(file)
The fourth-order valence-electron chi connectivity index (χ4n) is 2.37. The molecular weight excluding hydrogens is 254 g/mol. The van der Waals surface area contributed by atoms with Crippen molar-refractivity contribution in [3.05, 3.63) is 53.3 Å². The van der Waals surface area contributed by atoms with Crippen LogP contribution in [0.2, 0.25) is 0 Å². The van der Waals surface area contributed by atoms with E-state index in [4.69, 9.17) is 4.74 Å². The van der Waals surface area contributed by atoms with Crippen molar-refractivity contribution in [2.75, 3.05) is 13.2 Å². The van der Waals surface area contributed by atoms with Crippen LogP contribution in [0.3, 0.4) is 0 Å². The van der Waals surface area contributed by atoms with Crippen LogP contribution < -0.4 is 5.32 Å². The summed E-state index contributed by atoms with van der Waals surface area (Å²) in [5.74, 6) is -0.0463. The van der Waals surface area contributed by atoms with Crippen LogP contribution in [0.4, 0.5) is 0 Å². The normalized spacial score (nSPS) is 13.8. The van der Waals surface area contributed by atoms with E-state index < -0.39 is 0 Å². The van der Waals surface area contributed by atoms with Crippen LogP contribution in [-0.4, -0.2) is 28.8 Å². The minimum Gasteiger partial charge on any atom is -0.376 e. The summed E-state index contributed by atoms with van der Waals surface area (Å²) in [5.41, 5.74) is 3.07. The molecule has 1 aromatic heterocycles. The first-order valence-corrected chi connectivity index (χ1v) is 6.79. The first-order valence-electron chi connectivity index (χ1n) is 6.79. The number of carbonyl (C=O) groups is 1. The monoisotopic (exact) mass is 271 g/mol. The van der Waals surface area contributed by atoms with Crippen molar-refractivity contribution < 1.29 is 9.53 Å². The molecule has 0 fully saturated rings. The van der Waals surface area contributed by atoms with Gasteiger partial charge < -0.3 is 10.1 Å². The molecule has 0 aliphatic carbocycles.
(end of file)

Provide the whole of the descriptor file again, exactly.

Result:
The fourth-order valence-electron chi connectivity index (χ4n) is 2.37. The molecular weight excluding hydrogens is 254 g/mol. The van der Waals surface area contributed by atoms with Crippen molar-refractivity contribution in [3.05, 3.63) is 53.3 Å². The van der Waals surface area contributed by atoms with Crippen LogP contribution in [0.2, 0.25) is 0 Å². The van der Waals surface area contributed by atoms with E-state index in [4.69, 9.17) is 4.74 Å². The van der Waals surface area contributed by atoms with Crippen molar-refractivity contribution in [2.75, 3.05) is 13.2 Å². The van der Waals surface area contributed by atoms with Crippen LogP contribution in [0.3, 0.4) is 0 Å². The van der Waals surface area contributed by atoms with Crippen LogP contribution < -0.4 is 5.32 Å². The summed E-state index contributed by atoms with van der Waals surface area (Å²) in [5.74, 6) is -0.0463. The van der Waals surface area contributed by atoms with Crippen LogP contribution in [0.4, 0.5) is 0 Å². The normalized spacial score (nSPS) is 13.8. The van der Waals surface area contributed by atoms with E-state index < -0.39 is 0 Å². The van der Waals surface area contributed by atoms with Crippen LogP contribution in [-0.4, -0.2) is 28.8 Å². The minimum Gasteiger partial charge on any atom is -0.376 e. The summed E-state index contributed by atoms with van der Waals surface area (Å²) in [5.41, 5.74) is 3.07. The molecule has 1 aromatic heterocycles. The first-order valence-corrected chi connectivity index (χ1v) is 6.79. The first-order valence-electron chi connectivity index (χ1n) is 6.79. The number of carbonyl (C=O) groups is 1. The monoisotopic (exact) mass is 271 g/mol. The van der Waals surface area contributed by atoms with Crippen molar-refractivity contribution < 1.29 is 9.53 Å². The molecule has 0 fully saturated rings. The van der Waals surface area contributed by atoms with Gasteiger partial charge < -0.3 is 10.1 Å². The molecule has 0 aliphatic carbocycles.